Diagnosis and Treatments: There is no diagnostic test for poison ivy and the diagnosis is based upon history and how the skin looks. Treatments are generally aimed at relieving itchiness, soreness and discomfort and to prevent secondary skin infection by preventing scratching.
Skin treatments: Adding oatmeal (for example Aveeno oatmeal packets) to a bath, applying cool wet compresses and applying calamine lotion may relieve itching. If blisters leak fluid, over the counter topical medications called astringents such as Burrow’s solution and Domeboro may relieve the rash as well.
Antihistamines: Benadryl (diphenhydramine) orally every 6 hours may help one to ignore the itching (by inducing sleepiness) but does not always actually relieve the itching. Zyrtec or Cetirizine may provide a similar benefit.
Steroid Creams: These are very useful when used during the first few days of symptoms but the over the counter strengths (1 percent hydrocortisone) are not generally effective and so prescription strength steroid cream is needed.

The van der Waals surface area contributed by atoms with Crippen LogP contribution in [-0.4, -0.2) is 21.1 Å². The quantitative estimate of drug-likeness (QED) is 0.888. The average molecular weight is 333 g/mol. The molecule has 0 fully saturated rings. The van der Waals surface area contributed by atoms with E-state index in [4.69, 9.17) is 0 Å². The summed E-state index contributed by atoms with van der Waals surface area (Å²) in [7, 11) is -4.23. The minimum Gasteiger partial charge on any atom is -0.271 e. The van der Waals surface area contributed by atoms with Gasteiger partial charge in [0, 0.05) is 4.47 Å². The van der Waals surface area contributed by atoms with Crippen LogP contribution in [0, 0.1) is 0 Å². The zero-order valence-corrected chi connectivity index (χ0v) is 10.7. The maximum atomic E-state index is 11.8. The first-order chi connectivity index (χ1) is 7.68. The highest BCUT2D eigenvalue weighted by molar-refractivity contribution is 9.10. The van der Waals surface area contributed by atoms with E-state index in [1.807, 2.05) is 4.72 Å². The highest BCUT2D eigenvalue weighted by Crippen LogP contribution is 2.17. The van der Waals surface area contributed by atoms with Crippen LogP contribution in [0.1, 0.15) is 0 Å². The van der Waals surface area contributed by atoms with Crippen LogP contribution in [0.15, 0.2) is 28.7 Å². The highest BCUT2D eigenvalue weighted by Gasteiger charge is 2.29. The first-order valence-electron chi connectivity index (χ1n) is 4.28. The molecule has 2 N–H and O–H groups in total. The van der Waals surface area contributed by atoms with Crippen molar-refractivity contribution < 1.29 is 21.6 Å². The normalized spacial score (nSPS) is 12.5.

Oral Steroids: If severe symptoms develop (large areas especially on the face and genital region), oral steroids for 7-21 days can relieve itching and swelling. On rare occasions, injections of a steroid may be necessary.
Skin infections (the rash lasting longer then 3 weeks or increasing in severity despite the above treatments, and white pus-like discharge or crusty yellow/orange scabs) are a potential complication of poison ivy due to scratching excessively and introducing bacteria. However, it is not recommended to use antihistamine creams/lotions, anesthetic creams containing Benzocaine, or antibiotic creams containing neomycin as these may make the rash worse. If an infection occurs, then prescription antibiotics (topical or oral) are typically needed to resolve the infection.